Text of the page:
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February 22    Scripture



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Manners & Customs: Oxen
Oxen in the Ancient World

Ancient Goads The goad. A goad is carried by the native ploughman today, and was also used in Bible times. It is a wooden rod varying in length from five to seven feet, with a sharp point at one end. With this the farmer can hurry up his slow-moving animals. It was such an ox-goad that was used by Shamgar in slaying six hundred Philistines (Judges 3:31). The conviction of sin that came to Saul of Tarsus and led to his conversion was compared to the pricks of an oxgoad: "It is hard for thee to kick against the pricks [goad]" (Acts 26:14). [Manners And Customs of Bible Lands]

Ancient Yokes The yoke. The yoke is a rude stick that fits the necks of the cattle. Two straight sticks project down each side, and a cord at the end of these sticks and underneath the cattle's necks holds the yoke on the necks. These yokes of wood are often spoken of in the Scriptures (Jeremiah 28:13, etc.). [Manners And Customs of Bible Lands]

Muzzling the Ox The oxen not muzzled while threshing. Even today the Arab peasant farmer does not muzzle his oxen while they are treading the grain on the threshing floor. He says it would be a great sin to do so. This agrees with the teaching of the Mosaic Law. "Thou shalt not muzzle the ox when he treadeth out the corn [grain]" (Deuteronomy 25:4). The Apostle Paul quotes this Scripture to enforce his argument that "the laborer is worthy of his hire" (I Corinthians 9:9; I Timothy 5:18). [Manners And Customs of Bible Lands]

Ox Goad in Easton's Bible Dictionary mentioned only in Judg. 3:31, the weapon with which Shamgar (q.v.) slew six hundred Philistines. "The ploughman still carries his goad, a weapon apparently more fitted for the hand of the soldier than the peaceful husbandman. The one I saw was of the 'oak of Bashan,' and measured upwards of ten feet in length. At one end was an iron spear, and at the other a piece of the same metal flattened. One can well understand how a warrior might use such a weapon with effect in the battle-field" (Porter's Syria, etc.). (See GOAD -T0001508.)

Ox in Easton's Bible Dictionary Heb. bakar, "cattle;" "neat cattle", (Gen. 12:16; 34:28; Job 1:3, 14; 42:12, etc.); not to be muzzled when treading the corn (Deut. 25:4). Referred to by our Lord in his reproof to the Pharisees (Luke 13:15; 14:5).

Ox in Fausset's Bible Dictionary (See BULL.) The law prohibiting the slaughter of clean beasts in the wilderness, except before the tabernacle, at once kept Israel from idolatry and tended to preserve their herds. During the 40 years oxen and sheep were seldom killed for food, from whence arose their lustings after flesh (Leviticus 17:1-6).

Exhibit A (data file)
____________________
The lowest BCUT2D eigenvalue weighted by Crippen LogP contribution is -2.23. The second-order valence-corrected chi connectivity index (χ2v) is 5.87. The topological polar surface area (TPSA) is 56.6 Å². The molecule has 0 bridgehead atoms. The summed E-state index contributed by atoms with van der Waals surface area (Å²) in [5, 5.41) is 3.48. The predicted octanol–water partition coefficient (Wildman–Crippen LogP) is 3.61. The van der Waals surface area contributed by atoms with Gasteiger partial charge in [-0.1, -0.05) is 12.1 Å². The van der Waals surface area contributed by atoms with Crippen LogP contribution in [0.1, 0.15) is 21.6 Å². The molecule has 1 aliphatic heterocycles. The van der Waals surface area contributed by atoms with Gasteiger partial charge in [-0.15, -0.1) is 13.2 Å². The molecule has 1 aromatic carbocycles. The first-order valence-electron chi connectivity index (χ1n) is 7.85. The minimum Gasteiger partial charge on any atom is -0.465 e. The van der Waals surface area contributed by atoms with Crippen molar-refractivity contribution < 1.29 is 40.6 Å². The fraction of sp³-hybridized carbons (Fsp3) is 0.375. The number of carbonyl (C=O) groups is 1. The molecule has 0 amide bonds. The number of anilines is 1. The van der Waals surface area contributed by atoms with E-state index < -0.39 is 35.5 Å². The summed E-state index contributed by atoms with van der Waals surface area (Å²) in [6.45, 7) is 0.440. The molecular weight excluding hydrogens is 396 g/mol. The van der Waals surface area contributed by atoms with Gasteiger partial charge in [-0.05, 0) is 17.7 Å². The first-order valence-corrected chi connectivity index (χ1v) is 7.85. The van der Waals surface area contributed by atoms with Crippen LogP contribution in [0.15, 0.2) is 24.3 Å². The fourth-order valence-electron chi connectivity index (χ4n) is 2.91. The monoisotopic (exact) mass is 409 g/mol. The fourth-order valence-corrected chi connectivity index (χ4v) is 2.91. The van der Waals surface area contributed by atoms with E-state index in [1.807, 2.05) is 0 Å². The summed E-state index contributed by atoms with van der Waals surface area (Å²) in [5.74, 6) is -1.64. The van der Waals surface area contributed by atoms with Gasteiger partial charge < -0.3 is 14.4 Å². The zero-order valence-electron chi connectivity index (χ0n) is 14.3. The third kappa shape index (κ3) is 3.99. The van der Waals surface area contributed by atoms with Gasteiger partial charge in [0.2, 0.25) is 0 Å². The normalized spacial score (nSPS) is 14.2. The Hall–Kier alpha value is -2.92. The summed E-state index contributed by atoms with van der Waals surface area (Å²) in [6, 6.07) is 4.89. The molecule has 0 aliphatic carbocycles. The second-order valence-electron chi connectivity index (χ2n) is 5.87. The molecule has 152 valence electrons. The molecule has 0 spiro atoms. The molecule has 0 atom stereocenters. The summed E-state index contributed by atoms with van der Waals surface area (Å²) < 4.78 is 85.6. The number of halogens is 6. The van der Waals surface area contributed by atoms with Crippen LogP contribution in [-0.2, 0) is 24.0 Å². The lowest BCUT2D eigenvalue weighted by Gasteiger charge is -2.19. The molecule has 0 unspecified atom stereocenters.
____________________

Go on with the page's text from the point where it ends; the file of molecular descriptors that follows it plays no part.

Ox in Smiths Bible Dictionary There was no animal in the rural economy of the Israelites, or indeed in that of the ancient Orientals generally, that was held in higher esteem than the ox and deservedly so, for the ox was the animal upon whose patient labors depended all the ordinary operations of farming. Oxen were used for ploughing, De 22:10; 1Sa 14:14 etc.; for treading out corn, De 25:4; Ho 10:11 etc.; for draught purposes, when they were generally yoked in pairs, Nu 7:3; 1Sa 6:7 etc.; as beasts of burden, 1Ch 12:40 their flesh was eaten, De 14:4; 1Ki 1:9 etc.; they were used in the sacrifices; cows supplied milk, butter, etc. De 32:14; 2Sa 17:29; Isa 7:22 Connected with the importance of oxen in the rural economy of the Jews is the strict code of laws which was mercifully enacted by God for their protection and preservation. The ox that threshed the corn was by no means to be muzzled; he was to enjoy rest on the Sabbath as well as his master. Ex 23:12; De 5:14 The ox was seldom slaughtered. Le 17:1-6 It seems clear from Pr 15:17 and 1Kin 4:23 that cattle were sometimes stall-fed though as a general rule it is probable that they fed in the plains or on the hills of Israel. The cattle that grazed at large in the open country would no doubt often become fierce and wild, for it is to be remembered that in primitive times the lion and other wild beasts of prey roamed about Israel. Hence the force of the Psalmist's complaint of his enemies. Ps 22:13

Oxen ANIMALS USED IN PLOUGHING Use of oxen. In Bible times oxen were used almost exclusively for ploughing. For this reason the expression "a yoke" was used by the Hebrews to mean the measure of land which a yoke of oxen could plough in a day (cf. I Samuel 14:14, and Isaiah 5:10). "Oxen" as the Hebrews used the term, meant both sexes of the animal, cows being used as well as bulls for purposes of draught, but the latter were castrated. This explains the reason for the law specifying concerning a heifer to be used for sacrificial purposes, that it be one "upon which never came yoke" (Numbers 19:2). The law of Moses forbade ploughing with an ox and an ass yoked together (Deuteronomy 22:10). The Apostle Paul spoke of "the unequal yoke" in connection with partnership between believers and unbelievers (II Corinthians 6:14). Today, the Arabs usually make use of oxen in ploughing, but sometimes utilize camels, and occasionally yoke together an ox and a donkey, or a camel and a donkey. [Manners And Customs of Bible Lands]